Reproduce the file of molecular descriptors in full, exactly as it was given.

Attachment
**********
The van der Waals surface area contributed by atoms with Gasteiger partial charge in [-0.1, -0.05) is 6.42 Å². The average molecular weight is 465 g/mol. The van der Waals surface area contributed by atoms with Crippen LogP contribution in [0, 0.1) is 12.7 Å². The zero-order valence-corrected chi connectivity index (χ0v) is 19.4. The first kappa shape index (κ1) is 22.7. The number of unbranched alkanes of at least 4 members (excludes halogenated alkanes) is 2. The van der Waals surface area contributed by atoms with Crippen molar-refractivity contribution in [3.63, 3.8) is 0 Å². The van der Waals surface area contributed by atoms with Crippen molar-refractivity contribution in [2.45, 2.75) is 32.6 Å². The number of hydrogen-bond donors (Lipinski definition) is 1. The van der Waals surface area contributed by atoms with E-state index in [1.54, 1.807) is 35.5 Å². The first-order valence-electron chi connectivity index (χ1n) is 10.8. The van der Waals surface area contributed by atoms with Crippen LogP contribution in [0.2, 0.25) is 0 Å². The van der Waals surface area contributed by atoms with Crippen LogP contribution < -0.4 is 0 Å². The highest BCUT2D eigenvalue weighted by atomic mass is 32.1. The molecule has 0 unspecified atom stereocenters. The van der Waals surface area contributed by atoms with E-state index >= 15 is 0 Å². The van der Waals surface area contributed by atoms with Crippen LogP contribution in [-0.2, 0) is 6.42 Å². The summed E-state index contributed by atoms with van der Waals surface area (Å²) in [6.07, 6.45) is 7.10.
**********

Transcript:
The van der Waals surface area contributed by atoms with Gasteiger partial charge in [-0.1, -0.05) is 6.42 Å². The average molecular weight is 465 g/mol. The van der Waals surface area contributed by atoms with Crippen LogP contribution in [0, 0.1) is 12.7 Å². The zero-order valence-corrected chi connectivity index (χ0v) is 19.4. The first kappa shape index (κ1) is 22.7. The number of unbranched alkanes of at least 4 members (excludes halogenated alkanes) is 2. The van der Waals surface area contributed by atoms with Crippen molar-refractivity contribution in [3.63, 3.8) is 0 Å². The van der Waals surface area contributed by atoms with Crippen molar-refractivity contribution in [2.45, 2.75) is 32.6 Å². The number of hydrogen-bond donors (Lipinski definition) is 1. The van der Waals surface area contributed by atoms with E-state index in [1.54, 1.807) is 35.5 Å². The first-order valence-electron chi connectivity index (χ1n) is 10.8. The van der Waals surface area contributed by atoms with Crippen LogP contribution in [0.2, 0.25) is 0 Å². The van der Waals surface area contributed by atoms with Crippen LogP contribution < -0.4 is 0 Å². The highest BCUT2D eigenvalue weighted by atomic mass is 32.1. The molecule has 0 unspecified atom stereocenters. The van der Waals surface area contributed by atoms with E-state index >= 15 is 0 Å². The van der Waals surface area contributed by atoms with Crippen LogP contribution in [-0.2, 0) is 6.42 Å². The summed E-state index contributed by atoms with van der Waals surface area (Å²) in [6.07, 6.45) is 7.10.